Submitted by Thurston County Public Health and Social Services
Thurston County Public Health and Social Services, Environmental Health is providing tips for what to do during and after a flooding event to keep you and your home safe.
What to do during a flood
- Do not try to walk or drive through flooded areas. Water can be deeper than it appears, and water levels rise quickly. Follow official emergency evacuation routes. If your car stalls in floodwater, get out quickly and move to higher ground.
- Stay away from moving water; moving water six inches deep can sweep you off your feet. Cars are easily swept away in just two feet of water.
- Stay away from disaster areas unless authorities ask for volunteers.
- Stay away from downed power lines.
- If your home is flooded, turn the utilities off until emergency officials tell you it is safe to turn them on. Do not pump the basement out until floodwater recedes. Avoid weakened floors, walls, and rooftops.
- Wash your hands frequently with soap and clean water if you come in contact with floodwaters.
What to do after a flood
- Wear gloves and boots when cleaning up.
- Open all doors and windows. Use fans if possible, to air out the building.
- Wash all clothes and linens in hot water.
- Discard mattresses and stuffed furniture. They can’t be adequately cleaned.
- Wash dirt and mud from walls, counters and hard surfaced floors with soap and water. Disinfect by wiping surfaces with a solution of one cup bleach per gallon of water.
- Discard all food that has come into contact with floodwater. Canned food is alright, but thoroughly wash the can before opening.
- If your well is flooded, your tap water is probably unsafe. If you have public water, the health department will let you know—through radio and television—if your water is not safe to drink. Until your water is safe, use clean bottled water.
- Learn how to purify water. If you have a well, learn how to decontaminate it.
- Do not use your septic system when water is standing on the ground around it. The ground below will not absorb water from sinks or toilets. When the soil has dried, it is probably safe to again use your septic system. To be sure, contact your local health department.
- When floodwaters have receded, watch out for weakened road surfaces.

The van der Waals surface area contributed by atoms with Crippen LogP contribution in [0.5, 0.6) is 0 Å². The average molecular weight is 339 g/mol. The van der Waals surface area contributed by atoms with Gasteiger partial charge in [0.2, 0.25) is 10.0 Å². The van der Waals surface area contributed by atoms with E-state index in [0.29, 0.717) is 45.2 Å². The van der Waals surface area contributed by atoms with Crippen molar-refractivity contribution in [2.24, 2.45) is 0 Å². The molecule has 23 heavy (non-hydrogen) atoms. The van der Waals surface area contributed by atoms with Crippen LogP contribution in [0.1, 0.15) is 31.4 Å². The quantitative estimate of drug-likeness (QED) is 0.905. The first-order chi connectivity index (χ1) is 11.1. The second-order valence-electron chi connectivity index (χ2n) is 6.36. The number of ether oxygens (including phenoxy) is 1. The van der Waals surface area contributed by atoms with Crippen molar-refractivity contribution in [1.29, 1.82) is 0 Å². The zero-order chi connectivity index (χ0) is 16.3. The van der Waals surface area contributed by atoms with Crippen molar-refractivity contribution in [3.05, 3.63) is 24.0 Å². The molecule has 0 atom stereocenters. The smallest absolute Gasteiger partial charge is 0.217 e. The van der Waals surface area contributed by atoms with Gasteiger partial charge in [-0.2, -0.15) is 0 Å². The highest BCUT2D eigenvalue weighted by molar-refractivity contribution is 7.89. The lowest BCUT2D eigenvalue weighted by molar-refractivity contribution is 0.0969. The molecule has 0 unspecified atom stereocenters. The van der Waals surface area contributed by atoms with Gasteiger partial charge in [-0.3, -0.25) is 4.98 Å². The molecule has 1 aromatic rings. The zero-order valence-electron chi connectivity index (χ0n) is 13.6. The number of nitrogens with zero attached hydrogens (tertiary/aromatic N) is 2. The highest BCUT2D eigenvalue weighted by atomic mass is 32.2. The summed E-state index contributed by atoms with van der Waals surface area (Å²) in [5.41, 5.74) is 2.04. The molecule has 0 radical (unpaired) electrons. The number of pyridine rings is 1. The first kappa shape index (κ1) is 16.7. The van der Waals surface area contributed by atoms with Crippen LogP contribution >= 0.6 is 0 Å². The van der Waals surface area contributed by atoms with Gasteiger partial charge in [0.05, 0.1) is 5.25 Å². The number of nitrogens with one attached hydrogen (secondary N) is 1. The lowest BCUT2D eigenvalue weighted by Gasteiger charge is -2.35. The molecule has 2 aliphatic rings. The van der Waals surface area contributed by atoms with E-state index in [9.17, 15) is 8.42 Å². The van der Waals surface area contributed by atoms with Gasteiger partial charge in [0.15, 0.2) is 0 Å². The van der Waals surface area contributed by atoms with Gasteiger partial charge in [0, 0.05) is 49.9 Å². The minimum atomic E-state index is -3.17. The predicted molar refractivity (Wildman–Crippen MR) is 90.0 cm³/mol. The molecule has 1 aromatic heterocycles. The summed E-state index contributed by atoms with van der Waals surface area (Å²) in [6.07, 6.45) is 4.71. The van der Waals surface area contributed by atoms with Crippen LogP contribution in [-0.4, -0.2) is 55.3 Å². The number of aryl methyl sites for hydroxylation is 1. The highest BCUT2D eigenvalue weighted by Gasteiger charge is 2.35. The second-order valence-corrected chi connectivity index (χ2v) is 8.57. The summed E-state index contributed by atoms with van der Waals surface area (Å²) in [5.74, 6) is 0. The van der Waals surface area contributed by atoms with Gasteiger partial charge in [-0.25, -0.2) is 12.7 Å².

The Washington State Department of Health also has helpful information on its website at: DOH Floods
Thurston County Emergency Management’s Emergency Coordination Center is activated. You can reach the call center at 360-867-2800. Staff are coordinating with the American Red Cross to establish shelter locations, as needed.
Thurston Community Alert (TC Alert) is the county’s official emergency alert system and can help keep you informed of hazardous conditions in your area, including specific hazards that require action – such as a boil water notice or evacuation order. You can learn more and sign up for TC Alert today. Those who sign up for TC Alert have the option to receive information on wireless device, by email, by landline telephone, or by all three.
Residents can receive specific notifications based on where they live, or what types of information they are interested in. Currently, subscribers can opt-in to river notifications as well as local alerts from public safety agencies warning of life-threatening events and emergencies.
Call Thurston County Public Works at (360) 867-2300 to report flooded roads during regular business hours. After hours, weekend and holiday road reports should be directed to TCOMM Dispatch at (360) 704-2740. Residents are urged to only use 9-1-1 for life-threatening emergencies. River conditions can change rapidly, so residents should stay tuned to the National Weather Service website, NOAA weather radio, local news, and the Thurston County website for updates.
You can visit the county’s Flood Information webpage to find sandbag locations, road updates and traffic impacts, monitor river levels, and sign up for Thurston Community Alert. Sandbags can act as a barrier to divert moving water around, instead of through, buildings. Sandbag construction does not guarantee a water-tight seal but is satisfactory for use in most situations.